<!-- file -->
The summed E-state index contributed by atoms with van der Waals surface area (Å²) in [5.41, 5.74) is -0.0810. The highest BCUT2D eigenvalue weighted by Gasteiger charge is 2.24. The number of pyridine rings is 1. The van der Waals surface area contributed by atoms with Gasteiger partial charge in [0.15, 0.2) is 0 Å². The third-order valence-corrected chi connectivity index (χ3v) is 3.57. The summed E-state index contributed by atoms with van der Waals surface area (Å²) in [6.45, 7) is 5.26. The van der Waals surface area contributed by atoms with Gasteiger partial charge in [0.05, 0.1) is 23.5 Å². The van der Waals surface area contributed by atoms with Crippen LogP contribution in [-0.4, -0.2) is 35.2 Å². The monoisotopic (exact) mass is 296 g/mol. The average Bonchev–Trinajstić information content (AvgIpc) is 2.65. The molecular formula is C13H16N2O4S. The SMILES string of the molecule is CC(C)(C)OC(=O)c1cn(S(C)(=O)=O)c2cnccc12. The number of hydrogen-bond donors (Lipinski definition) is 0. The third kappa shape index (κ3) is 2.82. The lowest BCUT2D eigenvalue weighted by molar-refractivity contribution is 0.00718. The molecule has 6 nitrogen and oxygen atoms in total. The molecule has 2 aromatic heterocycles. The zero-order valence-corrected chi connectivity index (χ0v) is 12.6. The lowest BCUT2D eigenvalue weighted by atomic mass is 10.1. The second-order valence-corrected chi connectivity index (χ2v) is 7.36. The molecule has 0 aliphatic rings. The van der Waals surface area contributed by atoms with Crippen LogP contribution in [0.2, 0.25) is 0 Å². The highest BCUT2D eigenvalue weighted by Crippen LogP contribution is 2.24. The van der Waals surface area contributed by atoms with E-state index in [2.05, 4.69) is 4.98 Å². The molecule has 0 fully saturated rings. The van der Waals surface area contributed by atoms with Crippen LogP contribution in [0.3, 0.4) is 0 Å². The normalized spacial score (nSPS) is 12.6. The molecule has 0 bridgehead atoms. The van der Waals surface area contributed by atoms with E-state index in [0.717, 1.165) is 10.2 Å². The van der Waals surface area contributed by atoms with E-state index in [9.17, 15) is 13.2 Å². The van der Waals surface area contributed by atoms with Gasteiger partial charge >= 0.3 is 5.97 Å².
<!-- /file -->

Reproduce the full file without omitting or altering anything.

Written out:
The summed E-state index contributed by atoms with van der Waals surface area (Å²) in [5.41, 5.74) is -0.0810. The highest BCUT2D eigenvalue weighted by Gasteiger charge is 2.24. The number of pyridine rings is 1. The van der Waals surface area contributed by atoms with Gasteiger partial charge in [0.15, 0.2) is 0 Å². The third-order valence-corrected chi connectivity index (χ3v) is 3.57. The summed E-state index contributed by atoms with van der Waals surface area (Å²) in [6.45, 7) is 5.26. The van der Waals surface area contributed by atoms with Gasteiger partial charge in [0.05, 0.1) is 23.5 Å². The van der Waals surface area contributed by atoms with Crippen LogP contribution in [-0.4, -0.2) is 35.2 Å². The monoisotopic (exact) mass is 296 g/mol. The average Bonchev–Trinajstić information content (AvgIpc) is 2.65. The molecular formula is C13H16N2O4S. The SMILES string of the molecule is CC(C)(C)OC(=O)c1cn(S(C)(=O)=O)c2cnccc12. The number of hydrogen-bond donors (Lipinski definition) is 0. The third kappa shape index (κ3) is 2.82. The lowest BCUT2D eigenvalue weighted by molar-refractivity contribution is 0.00718. The molecule has 6 nitrogen and oxygen atoms in total. The molecule has 2 aromatic heterocycles. The zero-order valence-corrected chi connectivity index (χ0v) is 12.6. The lowest BCUT2D eigenvalue weighted by atomic mass is 10.1. The second-order valence-corrected chi connectivity index (χ2v) is 7.36. The molecule has 0 aliphatic rings. The van der Waals surface area contributed by atoms with Crippen LogP contribution in [0.2, 0.25) is 0 Å². The highest BCUT2D eigenvalue weighted by Crippen LogP contribution is 2.24. The van der Waals surface area contributed by atoms with E-state index in [2.05, 4.69) is 4.98 Å². The molecule has 0 fully saturated rings. The van der Waals surface area contributed by atoms with Crippen LogP contribution in [0.3, 0.4) is 0 Å². The normalized spacial score (nSPS) is 12.6. The molecule has 0 bridgehead atoms. The van der Waals surface area contributed by atoms with E-state index in [0.717, 1.165) is 10.2 Å². The van der Waals surface area contributed by atoms with E-state index in [9.17, 15) is 13.2 Å². The van der Waals surface area contributed by atoms with Gasteiger partial charge >= 0.3 is 5.97 Å².